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MPs conclude that this is a crunch time for Scottish universities

28 May 2021

Improved collaboration and engagement required to help the sector through the joint impacts of Covid and Brexit. In a wide ranging report on the impact of reserved decisions on Scottish universities, the latest Scottish Affairs Committee report on Universities and Scotland recommends that the programme replacing the EU’s Erasmus+ scheme should be expanded to provide funding for placements for inward bound international students and cover opportunities for academic staff.

The Committee examined the challenges facing the higher education sector in Scotland. While responsibility for higher education in Scotland rests with the Scottish Government, UK Government actions in policy areas it controls, such as immigration and visas, can have a big impact on the sector.

The Turing Scheme to cover inward placements for international students and academics, not just outward UK students

Current plans for the UK Government’s Turing Scheme will see £110 million made available to fund 35,000 UK students per year to study abroad. MPs on the Committee welcomed the Scheme, but noted “with regret” it does not currently support UK placements for international students. This could have knock-on effects for local economies that benefit from spending by students from abroad.

New scholarships for EU students and lower visa fees for academics needed to maintain competitiveness

A similar concern highlighted by the report was the 40% reduction in applicants wanting to study at Scottish universities from the EU for the 2021-22 academic year. EU students fill “difficult to recruit for” STEM subjects and are more likely to enter academia or research following graduation than other international counterparts. The slide in EU student numbers should be addressed, the Committee said, in part by introducing a new or expanded scholarship scheme attracting EU students to the UK and Scotland.

MPs on the Committee praised the UK Government’s introduction of the Post-study work visa for playing a ‘key role in attracting, and retaining’, the best students from abroad. They also welcomed the Global Talent visa but pointed out that it comes at a high cost, which could act as a disincentive to attracting international academics. The report urged the Government to bring down the cost of the visa to competitive levels.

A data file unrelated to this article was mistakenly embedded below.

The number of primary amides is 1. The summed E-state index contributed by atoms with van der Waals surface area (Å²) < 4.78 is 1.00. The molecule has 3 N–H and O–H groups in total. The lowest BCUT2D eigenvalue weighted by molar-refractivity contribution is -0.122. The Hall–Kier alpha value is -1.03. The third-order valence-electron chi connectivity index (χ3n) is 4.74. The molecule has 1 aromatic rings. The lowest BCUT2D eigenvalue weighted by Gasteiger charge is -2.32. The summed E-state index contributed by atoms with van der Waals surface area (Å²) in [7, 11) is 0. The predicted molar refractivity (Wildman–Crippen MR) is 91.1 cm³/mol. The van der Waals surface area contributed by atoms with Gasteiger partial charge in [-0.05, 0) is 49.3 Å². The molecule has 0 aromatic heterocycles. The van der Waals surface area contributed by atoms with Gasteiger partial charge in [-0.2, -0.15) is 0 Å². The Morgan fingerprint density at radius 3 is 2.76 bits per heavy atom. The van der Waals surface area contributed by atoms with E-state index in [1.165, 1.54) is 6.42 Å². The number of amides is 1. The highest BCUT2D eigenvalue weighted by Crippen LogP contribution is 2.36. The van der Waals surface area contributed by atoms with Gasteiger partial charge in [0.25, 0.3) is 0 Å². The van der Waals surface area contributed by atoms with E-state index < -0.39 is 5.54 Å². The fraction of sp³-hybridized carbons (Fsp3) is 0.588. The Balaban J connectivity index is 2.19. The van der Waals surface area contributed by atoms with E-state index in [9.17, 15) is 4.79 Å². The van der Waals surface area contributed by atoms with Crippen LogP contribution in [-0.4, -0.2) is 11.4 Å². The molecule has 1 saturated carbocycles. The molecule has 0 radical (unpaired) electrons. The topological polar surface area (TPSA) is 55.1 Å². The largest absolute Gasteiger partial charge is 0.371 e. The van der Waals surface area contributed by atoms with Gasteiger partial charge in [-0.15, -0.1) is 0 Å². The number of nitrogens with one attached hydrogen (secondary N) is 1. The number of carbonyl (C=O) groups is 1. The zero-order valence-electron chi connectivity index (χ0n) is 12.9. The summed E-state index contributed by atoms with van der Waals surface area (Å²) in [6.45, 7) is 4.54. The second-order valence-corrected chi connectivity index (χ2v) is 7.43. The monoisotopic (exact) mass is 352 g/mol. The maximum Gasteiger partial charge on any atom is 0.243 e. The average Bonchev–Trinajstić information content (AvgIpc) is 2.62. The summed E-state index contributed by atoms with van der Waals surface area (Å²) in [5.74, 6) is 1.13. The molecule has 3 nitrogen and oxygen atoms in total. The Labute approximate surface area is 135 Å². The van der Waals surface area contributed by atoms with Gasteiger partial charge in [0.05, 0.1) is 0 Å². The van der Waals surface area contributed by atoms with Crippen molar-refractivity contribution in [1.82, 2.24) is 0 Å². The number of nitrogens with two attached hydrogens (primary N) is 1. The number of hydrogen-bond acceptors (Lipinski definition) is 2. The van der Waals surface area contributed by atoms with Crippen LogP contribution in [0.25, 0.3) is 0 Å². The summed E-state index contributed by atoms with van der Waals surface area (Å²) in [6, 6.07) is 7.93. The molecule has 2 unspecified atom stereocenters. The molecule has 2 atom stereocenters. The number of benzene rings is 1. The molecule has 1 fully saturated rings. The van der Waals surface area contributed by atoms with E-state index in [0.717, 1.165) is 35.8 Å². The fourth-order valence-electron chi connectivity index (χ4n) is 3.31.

More Scottish representation on research funding body UKRI

The report also calls for a shake-up of the UK-wide funding body UK Research and Innovation (UKRI). It says that Scottish academic research institutions “deserve appropriate recognition and influence” in line with the contribution they will be making to the post-pandemic recovery. The Committee called on the Secretary of State for Business to improve the representation of Scottish universities on the UKRI board. The Scottish Funding Council should also have a seat on the UKRI Executive Committee, a decision which is at the discretion of UKRI’s CEO. The report highlights the sector’s concerns about the impact of reductions in UK overseas aid spending on UKRI funding, up to 70% in some estimates, and urges the Government to stick to the financial commitments it made in its R&D roadmap.

Improved collaboration and engagement needed in reserved areas where there are impacts for higher education in Scotland

On publication of the Committee’s report, Chair of the Scottish Affairs Committee Pete Wishart said,

“This is a crunch time for Scottish universities and improved collaboration and engagement on reserved issues is the key to ensuring the wellbeing of our university sector.

The reputation of Scottish universities and the research they conduct is nothing short of world class. But they face challenges made more difficult by Brexit and coronavirus. Getting the policies impacting them right will help them through this rough patch and strengthen the foundations of higher education and research.

The UK Government’s ambitions to make the UK a “science superpower” will be boosted by creating a friendlier climate for students and researchers from abroad. They offer new ideas, new ways of thinking and enhance the cultural experience at our universities. To demand they pay more than 10 times as much cash as our competitors to relocate is self-defeating. If we are serious about maintaining competitiveness, the UK Government should introduce a new scholarship for EU staff and students, reduced visa fees, stick to its commitments on research spending and expand the Turing exchange scheme.

It’s also time to address disparities on the UK’s main research funding body. English universities and funding bodies are already embedded into UK Research & Innovation. The fear is that the lack of Scottish representation makes it more difficult to align the priorities of the Scottish institutions with UKRI. We want to see the deserved and rightful representation of Scottish higher education achieved by the inclusion of positions for a Scottish university and the Scottish Funding Council on UKRI decision-making bodies.”

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